The state of emergency, originally declared by Presidential Decree 11/2020 of 20 March and ratified by Law 1/2020 of 31 March, was extended three times by means of Presidential Decree 12/2020, of 29 April, Presidential Decree 14/2020, of 28 May, and Presidential Decree 21/2020, of 26 June, respectively. Given that the risk of spread of the COVID-19 outbreak was still very high at the time, the President of the Republic, backed in the Parliament’s Resolution no. 72/2020, of 5 August, decided, by means of Presidential Decree no. 23/2020, of 5 August, and Law no. 9/2020, of 7 August, to extend the state of emergency situation one more time, i.e., until 11:59 p.m. of 6 September.

With the enactment of Decree No. 79/2020, of 4 September, Mozambique ceased to be in a state of emergency situation, being now, i.e., as of 7 September (00.00am), in a situation of public calamity.

We have laid down hereunder a short summary of the legal regime of the state of public calamity and the state of emergency.





What is a state of calamity and when can it be declared?

The situation of public calamity is provided for in the Legal Regime of Management and Disaster Risk Reduction, approved by Law no. 10/2020 of 24 August, which in turn is regulated by the Regulations of the Disaster Risk Management and Reduction Law, approved by Decree no. 76/2020 of 1 September.

This new legal framework revoked Law No. 15/2014 of 20 June, which established the previous legal framework for disaster management, including prevention, mitigation of the destructive effects of disasters, development of relief and assistance actions, as well as reconstruction and recovery of affected areas.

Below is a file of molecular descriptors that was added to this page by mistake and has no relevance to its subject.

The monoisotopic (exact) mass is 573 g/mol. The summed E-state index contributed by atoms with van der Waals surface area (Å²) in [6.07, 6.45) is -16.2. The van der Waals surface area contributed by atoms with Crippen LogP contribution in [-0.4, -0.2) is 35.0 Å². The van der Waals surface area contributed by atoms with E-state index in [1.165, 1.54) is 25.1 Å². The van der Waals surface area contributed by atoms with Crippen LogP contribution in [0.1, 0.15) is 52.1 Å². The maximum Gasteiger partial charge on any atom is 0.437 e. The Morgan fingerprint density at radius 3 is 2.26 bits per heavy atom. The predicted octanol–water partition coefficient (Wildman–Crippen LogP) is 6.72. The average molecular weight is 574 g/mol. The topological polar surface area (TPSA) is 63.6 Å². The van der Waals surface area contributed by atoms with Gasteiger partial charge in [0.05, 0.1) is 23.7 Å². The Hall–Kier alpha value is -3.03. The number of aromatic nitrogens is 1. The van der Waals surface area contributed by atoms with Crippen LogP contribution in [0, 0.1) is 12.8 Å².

A situation of public calamity is considered to be an abnormal event caused by a major disaster, which causes, damages and losses severely compromise the response capacity of the public authorities.

A situation of public calamity/disaster may be deemed local or national, depending on the capacity of the local authorities to deal and address at their own the hardship.

The declaration of a situation of public calamity must be backed by an act of the Government.

With a view to mitigate the spread of the Covid-19 pandemic, by means of Decree No. 79/2020, of 4 September, the Government has declared – for the first time in the history of the country – a situation of public calamity, effective as of 7 September (00.00am). The situation of public calamity shall be in place for an indefinite period, i.e., until being formally terminated by the Government. 


What impacts can the State of Calamity have?

Pending a situation of public calamity, the Government is entitled to: (i) adopt measures aimed at ensuring compliance with the approved safety measures; (ii) reorganize activities in the commercial and industrial sectors and the access to goods and services; (iii) reorganize the operations in public transports (i.e. the traffic by road, air, sea, river and rails); (iv) reorganize the functioning of educational institutions, public administration, border movement, as well as the performance of shows, sporting, cultural and leisure activities; (v) manage the use of places of worship – in coordination with the relevant religious orders; (vi) limit or rationalise the use of public services (i.e. supply of water, energy, fuels and lubricants) as well as the consumption of essential goods; (vii) acquire goods and services in urgent need using special procedures for such purpose; (viii) order the mobilisation of civil forces, for a certain period of time, to a specific area in the country or business sector; and (ix) use the necessary coercive means in order to ensure compliance with the measures in force.